Sebastian Bach was the first surprise guest of the tour, jumping on stage with GNR to perform “My Michelle” during the concert on April 9, 2016 in Las Vegas. Angus Young appeared at the most shows of any special guest. The AC/DC guitarist performed with GNR at the Coachella festival, three shows in Australia, and single stops in Germany and the Netherlands. Young delivered the same two songs at all six shows: “Whole Lotta Rosie” and “Riff Raff.” Most exciting for Guns N' Roses fans, Steven Adler rejoined the group for a total of five performances during Not in This Lifetime. Their former drummer performed “Out Ta Get Me” and “My Michelle” during stops in Cincinnati, Nashville and Los Angeles. He then joined the band for a pair of shows in Buenos Aires, Argentina, performing “Out Ta Get Me” on Nov. 4 and “My Michelle” on Nov. 5, 2016. Singer Angry Anderson (Feb. 11, 2017), ZZ Top’s Billy Gibbons (Nov. 10, 2017), Foo Fighters’ Dave Grohl (Nov. 14, 2017) and pop singer Pink (Oct. 11, 2017) each made single special appearances during the tour.
Number of Different Songs Played: 46
On most nights, GNR played anywhere from 22 to 26 songs during their set. Over the course of their Not in This Lifetime … Tour, they delivered 46 different songs, only eight of which were played on all 175 dates: “Chinese Democracy,” “Double Talkin' Jive,” “It's So Easy,” “Mr. Brownstone,” “Rocket Queen,” Sweet Child o' Mine” and “Welcome to the Jungle.” Six other songs fell just short, appearing on 174 setlists of the tour. “Paradise City,” “Knockin’ on Heaven’s Door,” “Live and Let Die” and “Nightrain” weren’t played at the band’s Nov. 25, 2018 performance in Abu Dhabi, which was cut short because Rose was “severely ill.” “Estranged” and “November Rain” weren’t played at the band’s Troubadour show, which (unofficially) started the Not in This Lifetime … Tour. Conversely, the band’s rendition of the Rose Tattoo song “Nice Boys” was played only once during the entire trek: Feb. 11, 2017 in Sydney, Australia.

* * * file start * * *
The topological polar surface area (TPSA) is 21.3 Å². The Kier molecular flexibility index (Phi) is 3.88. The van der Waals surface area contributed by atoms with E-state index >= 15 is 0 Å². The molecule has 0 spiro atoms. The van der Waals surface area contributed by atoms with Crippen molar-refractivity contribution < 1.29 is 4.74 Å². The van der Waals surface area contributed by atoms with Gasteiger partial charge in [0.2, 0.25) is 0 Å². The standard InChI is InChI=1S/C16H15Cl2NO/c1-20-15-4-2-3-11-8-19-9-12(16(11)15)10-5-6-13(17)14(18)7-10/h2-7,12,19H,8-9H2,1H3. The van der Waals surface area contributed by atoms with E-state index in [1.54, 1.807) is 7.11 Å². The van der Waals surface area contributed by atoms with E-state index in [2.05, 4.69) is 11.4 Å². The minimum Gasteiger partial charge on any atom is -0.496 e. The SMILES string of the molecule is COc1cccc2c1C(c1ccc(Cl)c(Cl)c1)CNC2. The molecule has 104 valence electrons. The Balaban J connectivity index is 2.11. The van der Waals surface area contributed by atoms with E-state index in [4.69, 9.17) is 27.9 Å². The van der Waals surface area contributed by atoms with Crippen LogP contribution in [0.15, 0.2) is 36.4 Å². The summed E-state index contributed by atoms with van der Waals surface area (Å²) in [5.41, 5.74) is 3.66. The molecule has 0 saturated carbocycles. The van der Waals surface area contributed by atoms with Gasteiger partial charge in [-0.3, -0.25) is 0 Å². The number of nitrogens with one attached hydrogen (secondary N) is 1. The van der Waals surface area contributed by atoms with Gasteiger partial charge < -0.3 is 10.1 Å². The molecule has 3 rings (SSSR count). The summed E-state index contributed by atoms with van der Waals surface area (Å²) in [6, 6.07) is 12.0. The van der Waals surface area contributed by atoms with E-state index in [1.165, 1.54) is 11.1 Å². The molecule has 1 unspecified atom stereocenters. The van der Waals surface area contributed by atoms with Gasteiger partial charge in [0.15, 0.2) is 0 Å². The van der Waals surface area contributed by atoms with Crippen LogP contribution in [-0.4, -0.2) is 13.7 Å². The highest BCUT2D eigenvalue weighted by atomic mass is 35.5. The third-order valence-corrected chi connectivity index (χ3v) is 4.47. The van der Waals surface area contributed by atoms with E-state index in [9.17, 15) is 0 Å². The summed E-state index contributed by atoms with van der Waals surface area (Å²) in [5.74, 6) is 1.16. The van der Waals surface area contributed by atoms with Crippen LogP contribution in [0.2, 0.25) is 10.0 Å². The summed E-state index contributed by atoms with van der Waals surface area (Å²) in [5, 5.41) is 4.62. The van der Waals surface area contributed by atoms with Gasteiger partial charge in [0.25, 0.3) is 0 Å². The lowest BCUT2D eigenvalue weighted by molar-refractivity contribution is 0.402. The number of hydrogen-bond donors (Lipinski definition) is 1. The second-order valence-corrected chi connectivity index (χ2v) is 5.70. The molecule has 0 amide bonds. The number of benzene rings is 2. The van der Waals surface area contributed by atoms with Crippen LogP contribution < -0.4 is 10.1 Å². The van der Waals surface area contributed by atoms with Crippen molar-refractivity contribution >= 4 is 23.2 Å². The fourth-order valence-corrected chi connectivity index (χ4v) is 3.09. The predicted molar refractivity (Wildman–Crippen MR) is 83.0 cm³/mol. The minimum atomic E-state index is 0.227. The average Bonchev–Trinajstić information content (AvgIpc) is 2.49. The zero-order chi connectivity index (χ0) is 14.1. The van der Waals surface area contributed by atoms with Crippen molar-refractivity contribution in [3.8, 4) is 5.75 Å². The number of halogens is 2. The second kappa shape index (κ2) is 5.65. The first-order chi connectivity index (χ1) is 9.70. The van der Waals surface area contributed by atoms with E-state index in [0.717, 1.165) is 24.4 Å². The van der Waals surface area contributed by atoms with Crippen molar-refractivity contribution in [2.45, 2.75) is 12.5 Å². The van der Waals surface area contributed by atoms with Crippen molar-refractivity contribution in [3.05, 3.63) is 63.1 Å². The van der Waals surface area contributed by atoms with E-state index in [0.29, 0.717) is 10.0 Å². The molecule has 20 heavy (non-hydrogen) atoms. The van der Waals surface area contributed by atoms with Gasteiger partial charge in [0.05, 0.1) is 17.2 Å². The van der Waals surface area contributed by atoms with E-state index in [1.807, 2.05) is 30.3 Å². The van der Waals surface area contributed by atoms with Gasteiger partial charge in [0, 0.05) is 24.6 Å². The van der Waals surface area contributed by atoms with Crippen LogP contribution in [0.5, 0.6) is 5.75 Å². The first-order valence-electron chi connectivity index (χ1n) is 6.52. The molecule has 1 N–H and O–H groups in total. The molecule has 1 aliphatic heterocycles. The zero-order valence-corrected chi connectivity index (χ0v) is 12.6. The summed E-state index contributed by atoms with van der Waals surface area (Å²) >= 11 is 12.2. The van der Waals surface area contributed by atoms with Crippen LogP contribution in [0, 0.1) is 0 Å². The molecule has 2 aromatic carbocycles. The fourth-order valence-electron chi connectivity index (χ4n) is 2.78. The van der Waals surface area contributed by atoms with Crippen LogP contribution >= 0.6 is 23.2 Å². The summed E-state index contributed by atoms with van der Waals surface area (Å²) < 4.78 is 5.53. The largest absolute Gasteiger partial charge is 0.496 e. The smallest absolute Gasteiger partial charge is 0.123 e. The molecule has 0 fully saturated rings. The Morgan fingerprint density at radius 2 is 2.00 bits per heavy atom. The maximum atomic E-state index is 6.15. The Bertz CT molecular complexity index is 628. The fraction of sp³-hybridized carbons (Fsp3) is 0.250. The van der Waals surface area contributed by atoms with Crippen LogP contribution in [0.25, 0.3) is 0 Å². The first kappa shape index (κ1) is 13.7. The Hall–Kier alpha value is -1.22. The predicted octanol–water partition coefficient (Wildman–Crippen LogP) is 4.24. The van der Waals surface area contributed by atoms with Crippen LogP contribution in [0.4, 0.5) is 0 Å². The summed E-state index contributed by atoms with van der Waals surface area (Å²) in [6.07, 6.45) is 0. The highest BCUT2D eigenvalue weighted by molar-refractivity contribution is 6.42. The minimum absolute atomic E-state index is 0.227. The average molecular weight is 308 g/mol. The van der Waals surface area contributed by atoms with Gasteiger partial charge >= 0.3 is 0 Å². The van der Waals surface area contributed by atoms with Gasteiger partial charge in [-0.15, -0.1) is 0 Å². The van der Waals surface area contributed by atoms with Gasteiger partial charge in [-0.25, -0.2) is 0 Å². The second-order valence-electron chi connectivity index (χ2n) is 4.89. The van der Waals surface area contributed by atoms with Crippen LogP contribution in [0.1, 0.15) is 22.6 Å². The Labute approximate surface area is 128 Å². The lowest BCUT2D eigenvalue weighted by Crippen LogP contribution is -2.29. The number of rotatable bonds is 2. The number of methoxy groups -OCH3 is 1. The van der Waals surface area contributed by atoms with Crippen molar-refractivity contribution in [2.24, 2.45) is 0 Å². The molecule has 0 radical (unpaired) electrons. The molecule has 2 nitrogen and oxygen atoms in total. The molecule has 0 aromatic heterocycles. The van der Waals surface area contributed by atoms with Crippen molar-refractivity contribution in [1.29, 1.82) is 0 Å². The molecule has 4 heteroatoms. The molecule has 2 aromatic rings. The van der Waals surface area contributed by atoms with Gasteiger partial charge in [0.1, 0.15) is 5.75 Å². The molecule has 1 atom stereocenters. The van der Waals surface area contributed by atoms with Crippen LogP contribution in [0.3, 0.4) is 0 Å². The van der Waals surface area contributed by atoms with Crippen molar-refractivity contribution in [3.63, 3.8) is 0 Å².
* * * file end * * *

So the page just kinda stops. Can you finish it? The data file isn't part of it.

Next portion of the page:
Number of Countries Visited: 41
During their Not in This Lifetime … Tour, Guns N’ Roses played at least one show on every inhabited continent (sorry, Antarctica). Unsurprisingly, most shows took place in the U.S.A., a total of 79, which is roughly 45% of the tour. Canada, Brazil, Mexico, Germany and Australia were the next most frequented countries (in order), though none hosted more than nine GNR dates.
Number of Trucks Used to Haul the Show From City to City: 78
For each performance, the Not in This Lifetime setup required 20 production trucks. On top of that, they had three fleets of 16 trucks each hauling steel rigging to and from tour stops. The setup went something like this: While one fleet of 16 was at the show taking place that night, another would be breaking down a previous performance, while the third was setting up for the next one.
Number of Crew Members: 250
The tour employed 125 crew members tasked with everything from sound, lighting and production setup. Additionally, the team would hire an additional 125 local crew in each city they stopped in to help with the massive undertaking of erecting and later breaking down the gargantuan stage.
Number of Thrones Required: 1
Rose broke the fifth metatarsal in his foot in the days leading up to Not in This Lifetime's start. Rather than canceling or postponing, he determinedly soldiered on – with the help of Dave Grohl. The Foo Fighters frontman had been through a similar injury, breaking his leg after falling off stage at a gig in Sweden. Refusing to be slowed down, Grohl had a custom throne built so that he could continue performing while seated on stage. That throne came in handy for Rose, who borrowed it for early dates on the Not in This Lifetime… Tour. Rose was sure to thank Grohl for the chair, joking on the first night of the tour: “I could see how you could get used to this.”